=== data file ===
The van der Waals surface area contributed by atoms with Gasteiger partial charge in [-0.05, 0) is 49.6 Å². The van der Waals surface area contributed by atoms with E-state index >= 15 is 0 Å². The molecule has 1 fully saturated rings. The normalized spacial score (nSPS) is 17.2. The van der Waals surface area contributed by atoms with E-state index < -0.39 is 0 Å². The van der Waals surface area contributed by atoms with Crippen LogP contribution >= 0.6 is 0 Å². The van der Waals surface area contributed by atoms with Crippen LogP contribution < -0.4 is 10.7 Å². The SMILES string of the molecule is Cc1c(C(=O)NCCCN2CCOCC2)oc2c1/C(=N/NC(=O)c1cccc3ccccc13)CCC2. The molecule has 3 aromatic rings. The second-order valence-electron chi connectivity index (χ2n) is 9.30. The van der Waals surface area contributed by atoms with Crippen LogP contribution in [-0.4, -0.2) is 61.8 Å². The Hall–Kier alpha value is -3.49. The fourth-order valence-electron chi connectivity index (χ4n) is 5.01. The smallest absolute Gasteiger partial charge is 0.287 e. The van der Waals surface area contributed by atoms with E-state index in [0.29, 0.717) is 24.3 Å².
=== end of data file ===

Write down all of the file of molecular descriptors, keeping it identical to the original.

The van der Waals surface area contributed by atoms with Gasteiger partial charge in [-0.05, 0) is 49.6 Å². The van der Waals surface area contributed by atoms with E-state index >= 15 is 0 Å². The molecule has 1 fully saturated rings. The normalized spacial score (nSPS) is 17.2. The van der Waals surface area contributed by atoms with E-state index < -0.39 is 0 Å². The van der Waals surface area contributed by atoms with Crippen LogP contribution >= 0.6 is 0 Å². The van der Waals surface area contributed by atoms with Crippen LogP contribution < -0.4 is 10.7 Å². The SMILES string of the molecule is Cc1c(C(=O)NCCCN2CCOCC2)oc2c1/C(=N/NC(=O)c1cccc3ccccc13)CCC2. The molecule has 3 aromatic rings. The second-order valence-electron chi connectivity index (χ2n) is 9.30. The van der Waals surface area contributed by atoms with Crippen LogP contribution in [-0.4, -0.2) is 61.8 Å². The Hall–Kier alpha value is -3.49. The fourth-order valence-electron chi connectivity index (χ4n) is 5.01. The smallest absolute Gasteiger partial charge is 0.287 e. The van der Waals surface area contributed by atoms with E-state index in [0.29, 0.717) is 24.3 Å².